The Cheapest Therapist: A Somewhat Intense Piece About Using Alcohol to Cope with Anxiety and Life.

2 years ago, I was lying on a Manhattan street looking at the stars with puke all over me. Not on the street, the sidewalk, outside a pretty decent Greek restaurant. This very nice couple offered to call my wife and arranged to have me get into a car and back home to Brooklyn. I wish I could say that was the lowest, or the last time I was on the pavement. It wasn’t the first and It wouldn’t be the last. A few months later in Astoria, Queens, I was on another sidewalk. I’ve been drinking for about 7 years now across two states. I’ve been praying I get home safe for about six years now. And I am most proud that I have never wet myself in this time. I am really proud of that last one. The people who know me, know me as the life of the party. I like to have fun and drink, sometimes a lot. How was I to see the convergence of anxiety and alcohol. They cover for each other.

It’s always curious that we spend so much time telling kids to stay away from drugs and alcohol. I understand that they have not yet matured and may not realize the damage that it can do to their systems. However, I find that the message is badly needed for adults, like me. I stayed away from “controlled substances” for most of my life. So I was very surprised to find myself using them as a means of escaping as an adult dealing with immigration issues, family issues, unemployment issues and identity issues. Looking back, I can see patterns of behavior that allowed me to cope, that are now destructive on this side of the bridge. They say what doesn’t kill you makes you stronger, but oftentimes, you are left with habits and coping mechanisms that are more destructive and harder to fight.

In NY, I began drinking my last year in college typically Port wine and sherry very bougie. Also Coronas, because they were cheaper. I remember on occasion, dumping different kinds of liquor into a water bottle and chugging on the steps of the Brooklyn Museum or in Prospect Park. If it was liquor, I was ready to drink it. The period from the last year of college through 2012 was the most emotionally stressful I have lived through, so far. I was undocumented, shut out of the job market, and isolated.  I did not drink a lot, but I drank often, to escape my helplessness. There was so much instability that I could not handle life. I moved from place to place, jobless and useless. I felt like a loser at life.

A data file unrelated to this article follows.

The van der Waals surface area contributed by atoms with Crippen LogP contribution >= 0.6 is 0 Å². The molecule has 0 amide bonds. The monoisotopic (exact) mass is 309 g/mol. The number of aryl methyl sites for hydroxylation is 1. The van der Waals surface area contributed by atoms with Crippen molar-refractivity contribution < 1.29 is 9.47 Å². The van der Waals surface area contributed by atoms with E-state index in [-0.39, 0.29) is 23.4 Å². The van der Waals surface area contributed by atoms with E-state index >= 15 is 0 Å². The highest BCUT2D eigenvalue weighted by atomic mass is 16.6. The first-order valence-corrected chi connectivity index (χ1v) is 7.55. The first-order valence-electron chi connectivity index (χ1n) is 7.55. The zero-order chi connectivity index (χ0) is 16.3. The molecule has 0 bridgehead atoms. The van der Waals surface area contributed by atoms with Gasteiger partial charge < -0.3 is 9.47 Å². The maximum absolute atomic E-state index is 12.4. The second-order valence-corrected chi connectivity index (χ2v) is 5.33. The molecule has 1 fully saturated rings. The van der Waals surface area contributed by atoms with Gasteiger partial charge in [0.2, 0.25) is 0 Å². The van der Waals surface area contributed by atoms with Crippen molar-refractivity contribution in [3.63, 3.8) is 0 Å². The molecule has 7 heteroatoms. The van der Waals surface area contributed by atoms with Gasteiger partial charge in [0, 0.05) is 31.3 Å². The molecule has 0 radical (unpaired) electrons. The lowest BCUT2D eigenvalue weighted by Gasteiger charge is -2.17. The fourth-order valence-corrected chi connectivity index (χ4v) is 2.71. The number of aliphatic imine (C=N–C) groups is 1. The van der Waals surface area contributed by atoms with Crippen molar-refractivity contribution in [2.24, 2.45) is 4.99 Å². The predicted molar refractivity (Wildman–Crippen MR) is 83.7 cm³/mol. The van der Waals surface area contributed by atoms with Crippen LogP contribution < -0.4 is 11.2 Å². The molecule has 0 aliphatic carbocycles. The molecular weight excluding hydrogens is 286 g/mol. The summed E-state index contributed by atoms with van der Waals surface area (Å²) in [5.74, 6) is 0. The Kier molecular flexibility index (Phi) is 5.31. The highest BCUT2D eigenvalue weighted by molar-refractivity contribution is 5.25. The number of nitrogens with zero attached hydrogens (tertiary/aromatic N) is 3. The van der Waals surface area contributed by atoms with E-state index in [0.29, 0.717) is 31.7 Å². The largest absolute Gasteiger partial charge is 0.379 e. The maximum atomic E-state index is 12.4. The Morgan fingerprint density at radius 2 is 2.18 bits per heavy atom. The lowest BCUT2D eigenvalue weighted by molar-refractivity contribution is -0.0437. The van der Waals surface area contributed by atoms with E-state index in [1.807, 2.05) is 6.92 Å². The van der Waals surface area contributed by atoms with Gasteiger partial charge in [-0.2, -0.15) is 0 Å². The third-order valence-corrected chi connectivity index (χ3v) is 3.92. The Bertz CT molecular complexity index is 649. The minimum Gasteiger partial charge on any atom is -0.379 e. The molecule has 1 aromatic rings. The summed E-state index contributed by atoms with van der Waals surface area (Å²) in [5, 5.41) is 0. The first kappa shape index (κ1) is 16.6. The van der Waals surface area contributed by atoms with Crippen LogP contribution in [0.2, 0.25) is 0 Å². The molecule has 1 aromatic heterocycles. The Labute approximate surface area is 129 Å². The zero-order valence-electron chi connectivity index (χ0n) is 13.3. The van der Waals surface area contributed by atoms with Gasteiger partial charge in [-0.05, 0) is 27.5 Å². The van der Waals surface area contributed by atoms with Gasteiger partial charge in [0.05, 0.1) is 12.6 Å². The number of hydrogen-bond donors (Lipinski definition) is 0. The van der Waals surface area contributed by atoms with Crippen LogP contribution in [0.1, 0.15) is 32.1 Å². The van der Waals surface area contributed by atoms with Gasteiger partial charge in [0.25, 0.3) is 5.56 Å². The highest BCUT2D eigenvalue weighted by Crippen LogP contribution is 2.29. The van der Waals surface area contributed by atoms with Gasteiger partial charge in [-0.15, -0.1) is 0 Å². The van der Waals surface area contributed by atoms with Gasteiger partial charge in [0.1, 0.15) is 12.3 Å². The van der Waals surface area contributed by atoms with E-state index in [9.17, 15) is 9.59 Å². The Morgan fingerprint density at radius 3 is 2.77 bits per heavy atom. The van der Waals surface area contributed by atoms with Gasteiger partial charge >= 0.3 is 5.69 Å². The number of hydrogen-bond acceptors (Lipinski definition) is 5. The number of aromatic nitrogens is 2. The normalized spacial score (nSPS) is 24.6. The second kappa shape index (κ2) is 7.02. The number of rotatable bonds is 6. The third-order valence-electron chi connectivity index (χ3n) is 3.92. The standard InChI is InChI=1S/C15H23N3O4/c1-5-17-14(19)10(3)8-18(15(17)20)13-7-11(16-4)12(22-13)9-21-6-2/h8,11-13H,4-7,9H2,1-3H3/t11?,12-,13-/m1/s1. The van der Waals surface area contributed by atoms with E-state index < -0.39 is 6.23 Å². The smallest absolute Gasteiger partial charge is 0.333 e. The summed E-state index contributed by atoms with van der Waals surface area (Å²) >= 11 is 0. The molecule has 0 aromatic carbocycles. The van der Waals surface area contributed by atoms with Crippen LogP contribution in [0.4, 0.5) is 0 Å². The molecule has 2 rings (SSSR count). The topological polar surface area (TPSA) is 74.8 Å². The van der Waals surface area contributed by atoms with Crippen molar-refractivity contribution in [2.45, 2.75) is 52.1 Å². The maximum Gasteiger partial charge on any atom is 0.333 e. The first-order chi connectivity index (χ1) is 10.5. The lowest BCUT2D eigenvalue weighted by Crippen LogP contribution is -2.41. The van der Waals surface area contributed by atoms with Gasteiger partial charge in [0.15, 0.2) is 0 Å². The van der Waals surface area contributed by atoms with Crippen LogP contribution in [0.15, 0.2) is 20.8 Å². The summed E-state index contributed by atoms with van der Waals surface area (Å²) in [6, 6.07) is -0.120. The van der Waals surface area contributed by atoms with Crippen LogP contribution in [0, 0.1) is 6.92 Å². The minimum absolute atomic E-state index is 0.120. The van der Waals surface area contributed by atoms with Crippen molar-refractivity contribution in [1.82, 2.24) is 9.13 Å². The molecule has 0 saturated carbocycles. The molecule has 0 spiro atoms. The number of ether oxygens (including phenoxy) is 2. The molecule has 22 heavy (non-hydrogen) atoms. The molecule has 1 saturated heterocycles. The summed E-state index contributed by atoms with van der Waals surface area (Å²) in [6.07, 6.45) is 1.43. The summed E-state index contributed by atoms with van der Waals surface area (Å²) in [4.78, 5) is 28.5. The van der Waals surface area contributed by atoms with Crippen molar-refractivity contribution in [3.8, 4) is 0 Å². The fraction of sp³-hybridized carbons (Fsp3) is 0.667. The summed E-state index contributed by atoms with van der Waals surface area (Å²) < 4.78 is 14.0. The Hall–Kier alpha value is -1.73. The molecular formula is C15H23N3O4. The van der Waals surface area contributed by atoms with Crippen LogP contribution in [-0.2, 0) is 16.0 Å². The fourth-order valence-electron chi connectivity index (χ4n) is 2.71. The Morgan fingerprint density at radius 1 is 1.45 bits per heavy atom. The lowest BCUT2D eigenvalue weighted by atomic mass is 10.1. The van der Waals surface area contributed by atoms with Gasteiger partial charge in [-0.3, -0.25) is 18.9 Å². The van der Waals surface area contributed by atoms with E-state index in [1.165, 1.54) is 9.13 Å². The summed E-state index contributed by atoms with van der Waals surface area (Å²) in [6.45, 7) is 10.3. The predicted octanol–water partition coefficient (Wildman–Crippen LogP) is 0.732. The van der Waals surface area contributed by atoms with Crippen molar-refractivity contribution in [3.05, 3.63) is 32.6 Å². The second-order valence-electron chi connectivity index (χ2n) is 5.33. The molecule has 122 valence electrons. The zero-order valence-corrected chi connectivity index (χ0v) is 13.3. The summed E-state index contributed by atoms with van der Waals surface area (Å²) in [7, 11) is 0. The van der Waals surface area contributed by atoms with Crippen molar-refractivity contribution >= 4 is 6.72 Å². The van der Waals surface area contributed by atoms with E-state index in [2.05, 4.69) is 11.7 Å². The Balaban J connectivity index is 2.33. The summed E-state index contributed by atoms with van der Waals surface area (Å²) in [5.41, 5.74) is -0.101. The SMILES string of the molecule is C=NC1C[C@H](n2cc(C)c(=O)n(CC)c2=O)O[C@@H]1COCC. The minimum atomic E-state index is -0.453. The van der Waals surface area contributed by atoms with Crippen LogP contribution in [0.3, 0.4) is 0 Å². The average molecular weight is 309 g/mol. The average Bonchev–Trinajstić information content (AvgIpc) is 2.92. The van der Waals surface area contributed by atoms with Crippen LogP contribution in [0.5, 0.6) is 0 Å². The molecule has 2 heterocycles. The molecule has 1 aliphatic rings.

When I moved from NY, the drinking followed behind the resignation. In a suburban wasteland far from the city, I drank myself to sleep many days because I didn’t have any alternatives or outlets. I was dealing with depression and loneliness, all the while surrounded by family. I cried all the time but it wasn’t enough. I masturbated all the time to distract myself. But that wasn’t enough. The first and only time I tried cutting myself was because there was no more alcohol. I still have three scars on my upper elbow that I created with the pin of an earring. I was going insane like that woman in The Yellow Wallpaper, being swallowed up by the room. There was no alcohol, nothing to take away the edge of emptiness. Of hopelessness. I paced the house that night trying to shake the feeling of losing control and spiraling. I failed. I looked in the mirror and could see the despair that was looking back at me. I had to escape. I cracked the window and stuck my head outside the room, and took a few deep breaths. I wanted to roll out the window and lie on the cold snow.